Here's a little help to get the ball rolling Dried cherry, bacon, farro with roast chicken. A little bacon never hurts!

weeklywinejournal said...

I resolve to be less selfish

Ben Simons said...

Good points. I can certainly understand the appeal of resolutions. The whole idea of a fresh start is very appealing. I think that there is a season for everything, and having a set time for reflection isn't a bad thing. Still, I think that most people are generally pretty self absorbed, so your encouragement to think outside of ourselves during this time is well taken.

I think that balance is the key. It's good to take stock of the last year and make goals for the upcoming one, but we should definitely spread out the community spirit that we celebrate during the holidays. The world would certainly be a better place if more people did.

MC Slim JB said...

In my recent On the Cheap column for The Boston Phoenix, I tried to come up with New Year's resolutions for diners that emphasize being a better citizen of the community, the restaurant/bar scene, the food chain, and the world. They're not all altruistic, but see what you think:

Richard Auffrey said...

Thanks Randy!

Thanks to you Josh too. I think it is good to have personal goals, as long as we don't lose that sense of togetherness and community.

Russ, that is a good resolution, and I wish you much luck in accomplishing it.

Thanks Jackie for your comments and recipe. I certainly agree that a little bacon never hurts. A lot of bacon can sometimes be pretty good too.

Weekly, that too is another good resolution. Best wishes on following it!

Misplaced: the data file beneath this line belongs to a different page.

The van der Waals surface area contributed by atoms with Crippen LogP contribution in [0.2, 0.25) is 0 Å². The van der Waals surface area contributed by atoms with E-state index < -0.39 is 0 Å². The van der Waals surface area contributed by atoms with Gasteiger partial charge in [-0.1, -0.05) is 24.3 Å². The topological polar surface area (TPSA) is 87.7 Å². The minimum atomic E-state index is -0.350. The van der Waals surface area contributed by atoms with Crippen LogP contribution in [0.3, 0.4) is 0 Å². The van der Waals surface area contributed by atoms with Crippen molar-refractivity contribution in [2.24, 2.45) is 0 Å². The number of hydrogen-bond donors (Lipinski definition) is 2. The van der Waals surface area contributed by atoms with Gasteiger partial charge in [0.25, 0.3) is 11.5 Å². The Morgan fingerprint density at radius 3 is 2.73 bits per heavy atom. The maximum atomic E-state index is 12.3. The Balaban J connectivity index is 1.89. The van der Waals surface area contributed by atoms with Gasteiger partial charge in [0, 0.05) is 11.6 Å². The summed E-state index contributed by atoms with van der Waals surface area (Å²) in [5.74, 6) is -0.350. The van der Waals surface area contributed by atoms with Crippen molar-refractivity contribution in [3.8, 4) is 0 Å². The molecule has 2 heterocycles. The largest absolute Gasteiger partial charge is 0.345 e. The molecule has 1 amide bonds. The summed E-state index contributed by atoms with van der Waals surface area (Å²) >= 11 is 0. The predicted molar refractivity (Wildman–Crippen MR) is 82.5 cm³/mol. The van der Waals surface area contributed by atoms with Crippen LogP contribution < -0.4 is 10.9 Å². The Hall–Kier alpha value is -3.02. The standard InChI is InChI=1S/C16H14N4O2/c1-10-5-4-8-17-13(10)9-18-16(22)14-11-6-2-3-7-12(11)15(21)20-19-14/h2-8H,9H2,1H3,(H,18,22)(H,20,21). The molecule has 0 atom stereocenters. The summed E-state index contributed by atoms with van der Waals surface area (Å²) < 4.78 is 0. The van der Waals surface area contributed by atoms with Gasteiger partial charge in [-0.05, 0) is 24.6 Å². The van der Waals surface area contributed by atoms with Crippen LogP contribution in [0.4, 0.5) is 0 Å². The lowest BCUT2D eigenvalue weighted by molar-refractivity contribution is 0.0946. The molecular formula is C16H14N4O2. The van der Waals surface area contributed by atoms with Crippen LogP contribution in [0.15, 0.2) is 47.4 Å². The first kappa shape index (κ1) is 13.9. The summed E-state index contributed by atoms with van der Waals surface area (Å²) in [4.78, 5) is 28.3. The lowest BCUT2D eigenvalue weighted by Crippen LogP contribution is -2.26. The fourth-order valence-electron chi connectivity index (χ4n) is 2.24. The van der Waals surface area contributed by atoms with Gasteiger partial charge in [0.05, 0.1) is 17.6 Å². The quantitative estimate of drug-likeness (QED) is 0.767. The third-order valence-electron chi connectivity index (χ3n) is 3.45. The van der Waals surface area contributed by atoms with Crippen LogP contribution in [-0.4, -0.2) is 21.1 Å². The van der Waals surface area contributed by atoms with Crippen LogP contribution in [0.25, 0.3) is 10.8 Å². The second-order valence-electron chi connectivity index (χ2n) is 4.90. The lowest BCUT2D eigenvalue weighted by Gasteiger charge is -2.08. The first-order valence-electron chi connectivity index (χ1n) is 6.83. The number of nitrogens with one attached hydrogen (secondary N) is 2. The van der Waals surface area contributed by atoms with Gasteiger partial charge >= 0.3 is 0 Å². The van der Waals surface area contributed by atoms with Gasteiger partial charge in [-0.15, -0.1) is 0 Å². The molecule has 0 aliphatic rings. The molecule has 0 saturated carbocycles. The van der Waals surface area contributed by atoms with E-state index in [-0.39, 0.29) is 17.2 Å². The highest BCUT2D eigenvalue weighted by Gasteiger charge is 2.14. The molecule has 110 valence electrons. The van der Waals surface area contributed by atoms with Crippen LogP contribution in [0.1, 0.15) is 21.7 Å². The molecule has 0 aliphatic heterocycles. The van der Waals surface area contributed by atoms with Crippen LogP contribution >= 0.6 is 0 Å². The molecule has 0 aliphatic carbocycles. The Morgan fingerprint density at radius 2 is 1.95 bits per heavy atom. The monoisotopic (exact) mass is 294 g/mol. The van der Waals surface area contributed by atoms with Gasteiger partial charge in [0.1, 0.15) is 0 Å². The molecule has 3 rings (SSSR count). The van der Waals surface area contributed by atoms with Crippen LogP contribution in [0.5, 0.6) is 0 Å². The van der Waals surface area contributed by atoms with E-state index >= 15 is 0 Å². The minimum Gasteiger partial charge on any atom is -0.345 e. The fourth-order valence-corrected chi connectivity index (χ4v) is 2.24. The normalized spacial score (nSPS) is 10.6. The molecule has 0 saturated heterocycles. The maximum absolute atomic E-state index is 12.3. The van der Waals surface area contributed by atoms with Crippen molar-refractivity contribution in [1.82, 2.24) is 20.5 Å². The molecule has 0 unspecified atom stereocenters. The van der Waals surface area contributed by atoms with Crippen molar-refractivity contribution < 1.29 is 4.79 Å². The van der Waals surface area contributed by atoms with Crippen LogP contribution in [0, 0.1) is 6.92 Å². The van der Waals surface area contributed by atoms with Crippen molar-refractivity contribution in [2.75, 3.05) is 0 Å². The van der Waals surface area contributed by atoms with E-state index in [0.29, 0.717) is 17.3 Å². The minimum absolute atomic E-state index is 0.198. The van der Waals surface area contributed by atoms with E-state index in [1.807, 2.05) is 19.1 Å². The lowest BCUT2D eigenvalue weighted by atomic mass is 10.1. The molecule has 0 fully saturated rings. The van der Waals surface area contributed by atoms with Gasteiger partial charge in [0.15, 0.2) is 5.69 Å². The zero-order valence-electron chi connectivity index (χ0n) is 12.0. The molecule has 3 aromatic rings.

Ben, I certainly agree with your comments. Balance is very important, and it would be harmful to veer too much to either extreme.

MC, I did see your resolutions before, and I think plenty of them are in the spirit of my rant. It is a good list for all who enjoy food & drink to read.

Lindsay H. said...

What if their NY resolution was to act less selfishly?
I guess it's sort of silly to say, but maybe the point of a NY resolution is to turn selfish enough to become a better person - which will ultimately result in less selfishness. Right?

Jen said...

My New Year's resolutions might be individualistic, but it's in bettering myself that I'm able to better my community. If everyone resolved to improve one thing about him/herself (whether it's to lose weight, quit smoking, or save money), society as a whole would see an increase in health and happiness, methinks.

Richard Auffrey said...

It is my opinion that it would be better overall for the community if your resolutions were not so individualistic. Or at least that you engaged in a joint effort with others towards your resolution, as such resolutions are often more effective if done with someone else.

If you wanted to lose weight, quit smoking or such, then try to do so with at least one other person, and more if possible. United, you can offer each other support and motivation, more than you would have alone. And united, you all stand a better chance of success.

joy said...

Hi, just passing by your site to see something that will interest me and luckily you impressed me with your great article and I have a great time reading everything that is written. I'm looking forward to see more of your write-ups. If you have time you can also visit my site which indicated below.

Leslie Lim said...

I read your blog.I thought it was great.. Hope you have a great day. God bless.